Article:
Note: Dr. Singtleon is a member of the Association of American Physicians and Surgeons, AAPS.
Now that it is the political season where divisiveness rules the day, the bevy of president wannabes' interest in maternal health is suspect. After all, none of them has joined the many maternal health advocates who praised President Trump for signing into law the Preventing Maternal Deaths Act, which gives grants to the states to help identify the causes of maternal mortality.
According to the Centers for Disease Control and Prevention, black and American Indian/Alaska Native women are about three times as likely to die from a pregnancy-related cause as white women. These politicians are neither epidemiologists nor medical personnel, yet they have diagnosed differences in maternal outcomes of black women as a product of racism. Their racial pandering serves to foment disharmony rather than initiate an honest examination of the problem.
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Of course, those vying for political real estate will not preface their theories with some medical facts: uterine leiomyomas (fibroids), a cause of post-partum hemorrhage, are present in three times as many black women as white women. Or that the higher rates of high blood pressure in black Americans may be due to a gene that makes them more salt sensitive. Perhaps this contributes to the 50 percent higher incidence of hypertension in pregnancy (pre-eclampsia/eclampsia) in black women than in any other racial or ethnic group. White and Hispanic women have substantially the same rate of the disease, and Asian and Pacific Island women have the lowest rate of any ethnic group. A noted black female obstetrician who is a patient safety and risk management expert called the cause of pre-eclampsia a "mystery" and noted, "older schools of thought attempted to use socioeconomic status as a reason to explain the problem, but it doesn't hold up under statistical analysis."
Do these politicians who label medical personnel racists also tell you that 11 percent of obstetrician-gynecologists are black women and that they were more likely than white or Asian ob-gyns to practice in federally funded underserved areas and areas with high poverty levels? Are these physicians racists?
Health problems are multifactorial and must be rigorously researched. While bias and social factors cannot be ignored, painting medical care personnel as racists will not advance the conversation.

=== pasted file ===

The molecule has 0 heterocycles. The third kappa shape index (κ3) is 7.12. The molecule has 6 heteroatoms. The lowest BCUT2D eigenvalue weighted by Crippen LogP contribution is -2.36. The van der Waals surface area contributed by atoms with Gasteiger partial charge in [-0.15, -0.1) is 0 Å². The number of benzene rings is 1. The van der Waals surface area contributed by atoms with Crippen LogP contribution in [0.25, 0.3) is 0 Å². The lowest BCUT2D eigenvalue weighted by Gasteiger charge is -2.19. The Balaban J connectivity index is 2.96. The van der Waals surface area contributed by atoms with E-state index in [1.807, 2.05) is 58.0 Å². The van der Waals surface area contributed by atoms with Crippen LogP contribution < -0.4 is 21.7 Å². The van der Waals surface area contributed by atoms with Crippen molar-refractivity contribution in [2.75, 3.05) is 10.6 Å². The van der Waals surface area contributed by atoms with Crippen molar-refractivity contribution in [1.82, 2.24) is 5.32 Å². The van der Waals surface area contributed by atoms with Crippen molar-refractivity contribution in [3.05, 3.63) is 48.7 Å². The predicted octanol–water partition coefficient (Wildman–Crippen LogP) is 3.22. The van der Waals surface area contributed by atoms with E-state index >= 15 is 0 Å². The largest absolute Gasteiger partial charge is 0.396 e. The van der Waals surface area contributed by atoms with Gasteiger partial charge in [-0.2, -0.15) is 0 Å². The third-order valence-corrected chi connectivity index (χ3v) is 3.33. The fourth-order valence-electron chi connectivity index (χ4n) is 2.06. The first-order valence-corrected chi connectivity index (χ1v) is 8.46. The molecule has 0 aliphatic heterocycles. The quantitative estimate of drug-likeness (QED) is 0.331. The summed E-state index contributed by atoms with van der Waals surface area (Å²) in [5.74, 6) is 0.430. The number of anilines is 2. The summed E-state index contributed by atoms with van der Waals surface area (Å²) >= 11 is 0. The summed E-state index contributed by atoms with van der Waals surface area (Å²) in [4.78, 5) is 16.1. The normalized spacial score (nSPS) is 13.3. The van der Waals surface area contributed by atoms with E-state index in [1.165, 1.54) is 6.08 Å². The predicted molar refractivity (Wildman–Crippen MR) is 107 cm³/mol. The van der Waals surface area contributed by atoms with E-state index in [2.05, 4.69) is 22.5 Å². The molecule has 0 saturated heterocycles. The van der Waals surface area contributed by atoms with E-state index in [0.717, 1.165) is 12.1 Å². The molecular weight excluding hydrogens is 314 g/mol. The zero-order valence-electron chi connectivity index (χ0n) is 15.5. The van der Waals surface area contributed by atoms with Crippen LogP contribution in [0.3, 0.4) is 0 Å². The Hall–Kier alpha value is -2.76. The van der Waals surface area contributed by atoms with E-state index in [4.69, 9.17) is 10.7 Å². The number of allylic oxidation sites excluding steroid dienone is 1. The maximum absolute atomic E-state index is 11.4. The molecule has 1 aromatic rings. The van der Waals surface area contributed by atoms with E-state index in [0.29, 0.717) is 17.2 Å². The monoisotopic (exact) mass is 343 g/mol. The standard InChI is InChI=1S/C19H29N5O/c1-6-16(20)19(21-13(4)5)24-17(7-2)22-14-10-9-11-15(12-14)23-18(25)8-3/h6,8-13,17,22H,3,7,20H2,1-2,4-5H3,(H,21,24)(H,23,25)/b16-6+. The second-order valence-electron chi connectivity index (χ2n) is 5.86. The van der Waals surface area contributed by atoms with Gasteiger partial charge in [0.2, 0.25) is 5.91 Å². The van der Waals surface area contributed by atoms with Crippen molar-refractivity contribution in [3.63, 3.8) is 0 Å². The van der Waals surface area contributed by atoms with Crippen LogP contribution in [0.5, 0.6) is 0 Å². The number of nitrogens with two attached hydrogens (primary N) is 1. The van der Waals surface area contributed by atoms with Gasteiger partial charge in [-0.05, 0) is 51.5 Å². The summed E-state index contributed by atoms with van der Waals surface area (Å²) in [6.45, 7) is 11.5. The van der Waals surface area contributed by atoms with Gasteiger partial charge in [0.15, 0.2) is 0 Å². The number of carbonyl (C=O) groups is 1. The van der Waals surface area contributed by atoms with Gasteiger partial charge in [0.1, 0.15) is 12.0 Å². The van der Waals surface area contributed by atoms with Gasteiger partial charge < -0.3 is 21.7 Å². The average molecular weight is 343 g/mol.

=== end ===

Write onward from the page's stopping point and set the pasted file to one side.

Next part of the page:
Nor will depriving medical personnel of their religious rights eliminate discrimination in the delivery of medical care. Right of conscience laws have been on the books since the 1970s, but the rules had been weakened and medical personnel began reporting workplace retaliation and harassment for their beliefs. Thus, the recently finalized Protecting Statutory Conscience Rights in Health Care rule ensures that medical personnel have the right to abstain from delivering certain medical services on the basis of religious beliefs or moral convictions.
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The ink was barely dry on the final rule when San Francisco filed a lawsuit claiming it was "discriminatory." The lawsuit alleges that the rule "prioritizes providers' religious beliefs over the health and lives of women, lesbian, gay, bisexual, or transgender people, and other medically and socially vulnerable populations."
First, as far as vulnerable populations, it appears black women have no trouble finding abortion providers: 49 percent of abortions are performed on white women and 40 percent on black women despite the fact that blacks make up 14 percent of women of childbearing age. Second, the lawsuit assumes that many physicians will wantonly begin to discriminate against LGBT patients. No one in the emergency room is asking the sexual history of a hemorrhaging patient.
Physicians who abide by the Oath of Hippocrates pledge to do no harm to their patients. Many physicians in their medical judgment do not believe that, for example, assisted suicide, sex-change surgery and hormone blockers are harmless. Additionally, some surgeons simply have no desire to perform certain procedures just as breast cancer surgeons have no interest in bowel surgery.
The lawsuit contends that it is "the fundamental obligation of the medical profession and the right of patients to receive quality patient care." The best care will come from physicians familiar and comfortable with the treatments sought. Certainly, in San Francisco with a major medical school and several large health systems, competent physicians who are well-versed in transgender surgery, sterilization, pregnancy termination and euthanasia are available. The lawsuit is a political stunt.
No doubt some patients have experienced professionally unacceptable treatment. Fortunately, the universe filled with ethical professionals this U.C. San Francisco-trained black female physician inhabits is more common than not. I have taken care of thousands of patients in public and private hospitals across the country. I've worked with hundreds of medical personnel, some of whom were not particularly warm and fuzzy with any of their patients. I cannot tell you what was in their hearts, but they always behaved professionally and competently.